NEW YORK U.S. men looking for the best place to find happiness, health and a good quality of life might consider heading to Boise, Idaho, or San Jose and San Francisco in northern California.
The three western U.S. cities top the list of the 100 best towns for men in a new ranking compiled by Men's Health magazine, while Charleston, West Virginia, Philadelphia and Birmingham, Alabama are considered the worst.
"Anytime we do a best and worst city ranking and a city comes in at the very top like this, it immediately says to us they were consistently strong across the board in pretty much all of the 38 criteria that we looked at," Men's Health Executive Editor Matt Marion said.
Boise, which jumped from fifth place last year, scored high marks for the physical and mental health of its residents, its low crime rate and short commuting times - an average of just 18 minutes.
"Boise finishing number one was interesting to us because it is a city that would have finished in the top 20, but to come in right at the top is impressive," Marion said.
San Francisco, which consistently ranks high in the annual list, impressed with its small percentage of obese people, low number of smokers and highly educated and generally fit population.
San Jose had very low death rates from cancer and heart disease, the lowest percentage of smokers in any of the 100 cities in the ranking, and not much crime.
Plano, in Texas and Seattle rounded out the top five, followed by Burlington, Vermont, which dropped from the top spot last year.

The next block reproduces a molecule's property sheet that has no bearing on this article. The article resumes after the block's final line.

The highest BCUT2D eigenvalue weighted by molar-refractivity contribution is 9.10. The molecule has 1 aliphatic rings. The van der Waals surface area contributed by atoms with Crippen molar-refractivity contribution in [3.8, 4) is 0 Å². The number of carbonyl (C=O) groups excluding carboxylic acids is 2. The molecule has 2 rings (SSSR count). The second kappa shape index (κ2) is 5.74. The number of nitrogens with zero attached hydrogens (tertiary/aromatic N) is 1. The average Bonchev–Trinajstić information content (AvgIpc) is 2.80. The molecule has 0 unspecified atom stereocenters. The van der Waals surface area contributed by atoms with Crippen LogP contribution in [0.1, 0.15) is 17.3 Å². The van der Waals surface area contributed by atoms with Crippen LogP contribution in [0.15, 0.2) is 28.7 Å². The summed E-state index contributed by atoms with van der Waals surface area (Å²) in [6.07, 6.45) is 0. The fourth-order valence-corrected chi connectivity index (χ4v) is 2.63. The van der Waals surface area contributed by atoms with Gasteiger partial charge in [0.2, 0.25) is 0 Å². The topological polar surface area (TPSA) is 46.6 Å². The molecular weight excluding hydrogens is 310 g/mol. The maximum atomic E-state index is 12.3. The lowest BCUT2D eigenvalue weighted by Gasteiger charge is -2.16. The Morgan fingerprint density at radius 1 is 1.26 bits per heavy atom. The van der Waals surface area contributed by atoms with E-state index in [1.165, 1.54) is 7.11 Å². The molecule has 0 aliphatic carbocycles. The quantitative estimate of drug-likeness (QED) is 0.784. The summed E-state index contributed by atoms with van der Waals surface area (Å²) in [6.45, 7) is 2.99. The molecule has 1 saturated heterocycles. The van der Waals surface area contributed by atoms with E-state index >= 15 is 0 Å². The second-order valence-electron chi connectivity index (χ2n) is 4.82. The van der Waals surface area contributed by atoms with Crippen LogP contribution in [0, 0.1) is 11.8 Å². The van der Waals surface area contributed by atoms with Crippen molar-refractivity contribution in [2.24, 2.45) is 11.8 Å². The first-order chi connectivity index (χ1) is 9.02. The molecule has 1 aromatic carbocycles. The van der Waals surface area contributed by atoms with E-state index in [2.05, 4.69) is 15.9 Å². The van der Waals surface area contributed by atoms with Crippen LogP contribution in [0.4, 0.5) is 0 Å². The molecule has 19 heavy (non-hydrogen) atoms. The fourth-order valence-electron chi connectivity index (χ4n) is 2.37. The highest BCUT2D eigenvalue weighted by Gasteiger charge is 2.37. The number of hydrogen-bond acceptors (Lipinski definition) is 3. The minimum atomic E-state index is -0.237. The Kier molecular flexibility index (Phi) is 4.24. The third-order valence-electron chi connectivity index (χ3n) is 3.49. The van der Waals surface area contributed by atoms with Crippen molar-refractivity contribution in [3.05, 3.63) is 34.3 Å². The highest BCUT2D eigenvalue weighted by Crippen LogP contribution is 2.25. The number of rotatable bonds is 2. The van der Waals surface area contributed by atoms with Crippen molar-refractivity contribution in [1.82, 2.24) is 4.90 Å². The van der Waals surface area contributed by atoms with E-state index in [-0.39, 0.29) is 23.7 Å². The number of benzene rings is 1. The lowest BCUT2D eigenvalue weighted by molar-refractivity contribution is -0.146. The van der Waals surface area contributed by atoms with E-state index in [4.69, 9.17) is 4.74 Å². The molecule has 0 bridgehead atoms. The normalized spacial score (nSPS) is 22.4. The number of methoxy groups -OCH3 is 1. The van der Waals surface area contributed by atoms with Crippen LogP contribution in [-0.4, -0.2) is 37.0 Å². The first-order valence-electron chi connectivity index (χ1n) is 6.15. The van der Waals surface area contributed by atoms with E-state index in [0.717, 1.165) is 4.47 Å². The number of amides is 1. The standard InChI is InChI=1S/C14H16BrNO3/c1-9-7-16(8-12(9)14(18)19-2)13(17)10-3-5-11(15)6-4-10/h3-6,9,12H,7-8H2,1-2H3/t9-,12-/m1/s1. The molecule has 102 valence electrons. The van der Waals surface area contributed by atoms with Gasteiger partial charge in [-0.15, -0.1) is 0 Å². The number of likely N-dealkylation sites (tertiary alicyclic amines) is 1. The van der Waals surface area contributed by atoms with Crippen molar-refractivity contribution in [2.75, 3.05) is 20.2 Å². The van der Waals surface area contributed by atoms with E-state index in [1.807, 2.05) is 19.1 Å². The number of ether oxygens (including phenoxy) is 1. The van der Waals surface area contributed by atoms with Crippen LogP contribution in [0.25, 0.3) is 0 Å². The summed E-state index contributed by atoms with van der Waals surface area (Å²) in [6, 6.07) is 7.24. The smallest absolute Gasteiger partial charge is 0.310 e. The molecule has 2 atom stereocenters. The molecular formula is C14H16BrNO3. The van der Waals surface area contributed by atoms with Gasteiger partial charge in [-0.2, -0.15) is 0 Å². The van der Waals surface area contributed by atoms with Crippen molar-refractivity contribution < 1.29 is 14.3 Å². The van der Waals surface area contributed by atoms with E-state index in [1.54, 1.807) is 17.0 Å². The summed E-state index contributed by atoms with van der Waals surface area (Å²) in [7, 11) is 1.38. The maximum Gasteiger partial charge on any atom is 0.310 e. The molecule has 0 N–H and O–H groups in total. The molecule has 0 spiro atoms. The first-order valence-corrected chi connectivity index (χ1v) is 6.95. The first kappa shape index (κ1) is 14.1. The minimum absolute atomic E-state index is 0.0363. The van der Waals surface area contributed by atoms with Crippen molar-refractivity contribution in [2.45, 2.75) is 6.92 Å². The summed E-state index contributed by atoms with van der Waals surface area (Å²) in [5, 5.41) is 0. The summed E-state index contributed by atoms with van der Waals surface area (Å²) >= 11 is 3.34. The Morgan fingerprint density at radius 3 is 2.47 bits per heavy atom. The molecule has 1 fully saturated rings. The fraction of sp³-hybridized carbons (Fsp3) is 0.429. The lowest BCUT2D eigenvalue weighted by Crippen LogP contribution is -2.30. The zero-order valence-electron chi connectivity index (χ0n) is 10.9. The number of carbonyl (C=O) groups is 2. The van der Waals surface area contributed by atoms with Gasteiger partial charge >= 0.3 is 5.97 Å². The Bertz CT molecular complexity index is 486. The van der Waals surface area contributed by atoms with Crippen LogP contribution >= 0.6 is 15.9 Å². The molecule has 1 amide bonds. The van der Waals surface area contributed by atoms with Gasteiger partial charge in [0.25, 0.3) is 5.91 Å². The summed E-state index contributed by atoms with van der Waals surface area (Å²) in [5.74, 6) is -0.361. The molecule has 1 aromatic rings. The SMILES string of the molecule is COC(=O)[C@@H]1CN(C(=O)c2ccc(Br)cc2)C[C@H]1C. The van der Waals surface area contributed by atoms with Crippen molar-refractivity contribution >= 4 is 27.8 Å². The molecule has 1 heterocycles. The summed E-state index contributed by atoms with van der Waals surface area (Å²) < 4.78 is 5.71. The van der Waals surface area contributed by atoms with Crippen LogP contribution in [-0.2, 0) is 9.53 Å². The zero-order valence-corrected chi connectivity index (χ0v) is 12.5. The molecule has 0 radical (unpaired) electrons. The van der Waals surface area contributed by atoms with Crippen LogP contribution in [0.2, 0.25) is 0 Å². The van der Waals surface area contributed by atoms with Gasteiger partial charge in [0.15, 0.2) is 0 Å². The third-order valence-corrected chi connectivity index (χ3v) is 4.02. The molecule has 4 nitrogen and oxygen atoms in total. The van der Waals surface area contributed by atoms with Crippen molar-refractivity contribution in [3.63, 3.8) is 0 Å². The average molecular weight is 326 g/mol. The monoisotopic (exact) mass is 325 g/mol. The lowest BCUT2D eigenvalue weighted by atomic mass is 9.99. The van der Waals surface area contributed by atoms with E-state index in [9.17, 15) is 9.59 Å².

At the opposite end of the list, high cancer rates, violent crime and poor fitness levels assured Birmingham last place. In addition to Philadelphia and Charleston, West Virginia, the bottom five included Toledo, Ohio and St. Louis, Missouri.
New York ranked 33rd and Los Angeles was in the middle of the ranking.
The magazine compiled the list, now in its 12th year, by ranking the cities on criteria ranging from the cost of living, number of jobless, obesity, crime and death rates, to air quality and the ratio of men to women.
It used data from various sources including the U.S. Centers for Disease Control in Atlanta, the National Center for Health Statistics, state cancer registries and federal crime statistics.
"The things that we do focus on ultimately are the ones that will make a difference in terms of whether or not you will be happy and healthy," Marion said.
The full list can be found here (Reporting by Patricia Reaney; Editing by Paul Casciato and Leslie Gevirtz)